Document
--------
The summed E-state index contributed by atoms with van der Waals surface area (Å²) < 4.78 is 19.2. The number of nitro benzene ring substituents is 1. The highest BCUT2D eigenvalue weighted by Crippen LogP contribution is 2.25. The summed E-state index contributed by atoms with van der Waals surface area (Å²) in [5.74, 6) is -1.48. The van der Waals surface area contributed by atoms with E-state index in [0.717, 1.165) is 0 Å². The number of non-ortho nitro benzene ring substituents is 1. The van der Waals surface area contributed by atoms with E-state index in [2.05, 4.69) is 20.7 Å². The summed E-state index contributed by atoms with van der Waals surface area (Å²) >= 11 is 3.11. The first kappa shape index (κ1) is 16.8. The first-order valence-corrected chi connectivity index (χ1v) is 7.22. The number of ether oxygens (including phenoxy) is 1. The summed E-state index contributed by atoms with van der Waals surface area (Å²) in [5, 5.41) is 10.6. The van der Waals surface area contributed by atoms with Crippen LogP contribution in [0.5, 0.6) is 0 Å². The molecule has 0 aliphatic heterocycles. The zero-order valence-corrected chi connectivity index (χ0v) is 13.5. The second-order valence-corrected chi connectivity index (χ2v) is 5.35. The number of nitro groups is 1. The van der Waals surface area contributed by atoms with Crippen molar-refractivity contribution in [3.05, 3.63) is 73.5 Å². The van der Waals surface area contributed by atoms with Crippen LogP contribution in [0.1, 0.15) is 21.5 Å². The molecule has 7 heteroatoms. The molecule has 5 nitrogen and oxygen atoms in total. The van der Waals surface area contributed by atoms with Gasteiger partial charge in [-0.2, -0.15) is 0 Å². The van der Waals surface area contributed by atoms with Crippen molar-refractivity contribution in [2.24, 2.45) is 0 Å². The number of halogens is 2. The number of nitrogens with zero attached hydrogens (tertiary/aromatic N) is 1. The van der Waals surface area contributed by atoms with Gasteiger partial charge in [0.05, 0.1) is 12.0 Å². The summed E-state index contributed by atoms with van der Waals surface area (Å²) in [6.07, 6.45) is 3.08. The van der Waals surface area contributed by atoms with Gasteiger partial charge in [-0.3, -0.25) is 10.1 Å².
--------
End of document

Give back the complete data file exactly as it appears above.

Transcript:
The summed E-state index contributed by atoms with van der Waals surface area (Å²) < 4.78 is 19.2. The number of nitro benzene ring substituents is 1. The highest BCUT2D eigenvalue weighted by Crippen LogP contribution is 2.25. The summed E-state index contributed by atoms with van der Waals surface area (Å²) in [5.74, 6) is -1.48. The van der Waals surface area contributed by atoms with E-state index in [0.717, 1.165) is 0 Å². The number of non-ortho nitro benzene ring substituents is 1. The van der Waals surface area contributed by atoms with E-state index in [2.05, 4.69) is 20.7 Å². The summed E-state index contributed by atoms with van der Waals surface area (Å²) >= 11 is 3.11. The first kappa shape index (κ1) is 16.8. The first-order valence-corrected chi connectivity index (χ1v) is 7.22. The number of ether oxygens (including phenoxy) is 1. The summed E-state index contributed by atoms with van der Waals surface area (Å²) in [5, 5.41) is 10.6. The van der Waals surface area contributed by atoms with Crippen LogP contribution in [0.5, 0.6) is 0 Å². The molecule has 0 aliphatic heterocycles. The zero-order valence-corrected chi connectivity index (χ0v) is 13.5. The second-order valence-corrected chi connectivity index (χ2v) is 5.35. The number of nitro groups is 1. The van der Waals surface area contributed by atoms with Crippen molar-refractivity contribution in [3.05, 3.63) is 73.5 Å². The van der Waals surface area contributed by atoms with Crippen LogP contribution in [0.1, 0.15) is 21.5 Å². The molecule has 7 heteroatoms. The molecule has 5 nitrogen and oxygen atoms in total. The van der Waals surface area contributed by atoms with Gasteiger partial charge in [-0.2, -0.15) is 0 Å². The van der Waals surface area contributed by atoms with Crippen molar-refractivity contribution in [2.24, 2.45) is 0 Å². The number of halogens is 2. The number of nitrogens with zero attached hydrogens (tertiary/aromatic N) is 1. The van der Waals surface area contributed by atoms with Gasteiger partial charge in [0.05, 0.1) is 12.0 Å². The summed E-state index contributed by atoms with van der Waals surface area (Å²) in [6.07, 6.45) is 3.08. The van der Waals surface area contributed by atoms with Gasteiger partial charge in [-0.3, -0.25) is 10.1 Å².